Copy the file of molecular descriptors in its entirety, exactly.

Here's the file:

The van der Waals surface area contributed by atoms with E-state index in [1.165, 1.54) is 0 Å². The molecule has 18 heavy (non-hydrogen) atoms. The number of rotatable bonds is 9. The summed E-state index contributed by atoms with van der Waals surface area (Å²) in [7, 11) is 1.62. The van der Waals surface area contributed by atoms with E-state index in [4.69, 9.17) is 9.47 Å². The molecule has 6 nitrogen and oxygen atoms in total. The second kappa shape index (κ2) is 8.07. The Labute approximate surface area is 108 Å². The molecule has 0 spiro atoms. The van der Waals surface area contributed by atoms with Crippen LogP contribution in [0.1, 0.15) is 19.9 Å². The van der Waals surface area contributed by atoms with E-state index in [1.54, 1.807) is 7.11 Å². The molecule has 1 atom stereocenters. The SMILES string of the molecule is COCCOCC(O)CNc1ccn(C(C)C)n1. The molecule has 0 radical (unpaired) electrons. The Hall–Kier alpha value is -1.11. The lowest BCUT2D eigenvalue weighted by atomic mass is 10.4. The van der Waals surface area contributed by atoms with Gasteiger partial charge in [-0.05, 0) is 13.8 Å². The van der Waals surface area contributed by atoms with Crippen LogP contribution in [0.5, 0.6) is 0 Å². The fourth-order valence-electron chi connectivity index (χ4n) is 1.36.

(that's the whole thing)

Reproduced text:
The van der Waals surface area contributed by atoms with E-state index in [1.165, 1.54) is 0 Å². The molecule has 18 heavy (non-hydrogen) atoms. The number of rotatable bonds is 9. The summed E-state index contributed by atoms with van der Waals surface area (Å²) in [7, 11) is 1.62. The van der Waals surface area contributed by atoms with E-state index in [4.69, 9.17) is 9.47 Å². The molecule has 6 nitrogen and oxygen atoms in total. The second kappa shape index (κ2) is 8.07. The Labute approximate surface area is 108 Å². The molecule has 0 spiro atoms. The van der Waals surface area contributed by atoms with Crippen LogP contribution in [0.1, 0.15) is 19.9 Å². The van der Waals surface area contributed by atoms with E-state index in [1.54, 1.807) is 7.11 Å². The molecule has 1 atom stereocenters. The SMILES string of the molecule is COCCOCC(O)CNc1ccn(C(C)C)n1. The molecule has 0 radical (unpaired) electrons. The Hall–Kier alpha value is -1.11. The lowest BCUT2D eigenvalue weighted by atomic mass is 10.4. The van der Waals surface area contributed by atoms with Gasteiger partial charge in [-0.05, 0) is 13.8 Å². The van der Waals surface area contributed by atoms with Crippen LogP contribution in [0.5, 0.6) is 0 Å². The fourth-order valence-electron chi connectivity index (χ4n) is 1.36.